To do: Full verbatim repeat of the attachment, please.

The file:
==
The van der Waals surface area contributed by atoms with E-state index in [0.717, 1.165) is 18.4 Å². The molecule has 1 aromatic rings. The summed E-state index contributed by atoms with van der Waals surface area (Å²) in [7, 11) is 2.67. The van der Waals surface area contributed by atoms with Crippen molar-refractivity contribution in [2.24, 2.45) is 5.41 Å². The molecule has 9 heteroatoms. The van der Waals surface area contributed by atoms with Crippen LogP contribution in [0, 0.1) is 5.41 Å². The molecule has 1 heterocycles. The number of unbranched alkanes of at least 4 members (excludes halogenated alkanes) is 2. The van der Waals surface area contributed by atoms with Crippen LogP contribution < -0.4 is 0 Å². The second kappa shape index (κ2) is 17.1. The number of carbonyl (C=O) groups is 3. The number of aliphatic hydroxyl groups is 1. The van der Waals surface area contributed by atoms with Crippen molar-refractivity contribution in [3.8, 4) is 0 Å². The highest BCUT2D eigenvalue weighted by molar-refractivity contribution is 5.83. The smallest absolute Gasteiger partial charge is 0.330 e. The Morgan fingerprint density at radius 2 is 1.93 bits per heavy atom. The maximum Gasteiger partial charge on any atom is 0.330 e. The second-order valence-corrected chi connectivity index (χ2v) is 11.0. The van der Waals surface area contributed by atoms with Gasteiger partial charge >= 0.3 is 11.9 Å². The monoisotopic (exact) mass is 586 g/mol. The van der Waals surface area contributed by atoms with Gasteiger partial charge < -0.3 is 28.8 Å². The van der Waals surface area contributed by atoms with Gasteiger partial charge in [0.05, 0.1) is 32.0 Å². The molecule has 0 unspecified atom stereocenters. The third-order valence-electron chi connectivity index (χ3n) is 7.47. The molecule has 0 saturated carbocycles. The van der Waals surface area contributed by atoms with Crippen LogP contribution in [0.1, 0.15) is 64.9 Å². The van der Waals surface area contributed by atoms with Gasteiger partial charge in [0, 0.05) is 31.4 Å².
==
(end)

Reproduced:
The van der Waals surface area contributed by atoms with E-state index in [0.717, 1.165) is 18.4 Å². The molecule has 1 aromatic rings. The summed E-state index contributed by atoms with van der Waals surface area (Å²) in [7, 11) is 2.67. The van der Waals surface area contributed by atoms with Crippen molar-refractivity contribution in [2.24, 2.45) is 5.41 Å². The molecule has 9 heteroatoms. The van der Waals surface area contributed by atoms with Crippen LogP contribution in [0, 0.1) is 5.41 Å². The molecule has 1 heterocycles. The number of unbranched alkanes of at least 4 members (excludes halogenated alkanes) is 2. The van der Waals surface area contributed by atoms with Crippen LogP contribution < -0.4 is 0 Å². The second kappa shape index (κ2) is 17.1. The number of carbonyl (C=O) groups is 3. The number of aliphatic hydroxyl groups is 1. The van der Waals surface area contributed by atoms with Crippen molar-refractivity contribution in [3.8, 4) is 0 Å². The highest BCUT2D eigenvalue weighted by molar-refractivity contribution is 5.83. The smallest absolute Gasteiger partial charge is 0.330 e. The Morgan fingerprint density at radius 2 is 1.93 bits per heavy atom. The maximum Gasteiger partial charge on any atom is 0.330 e. The second-order valence-corrected chi connectivity index (χ2v) is 11.0. The van der Waals surface area contributed by atoms with Gasteiger partial charge >= 0.3 is 11.9 Å². The monoisotopic (exact) mass is 586 g/mol. The van der Waals surface area contributed by atoms with Gasteiger partial charge < -0.3 is 28.8 Å². The van der Waals surface area contributed by atoms with Gasteiger partial charge in [0.05, 0.1) is 32.0 Å². The molecule has 0 unspecified atom stereocenters. The third-order valence-electron chi connectivity index (χ3n) is 7.47. The molecule has 0 saturated carbocycles. The van der Waals surface area contributed by atoms with Crippen LogP contribution in [0.1, 0.15) is 64.9 Å². The van der Waals surface area contributed by atoms with Gasteiger partial charge in [0, 0.05) is 31.4 Å².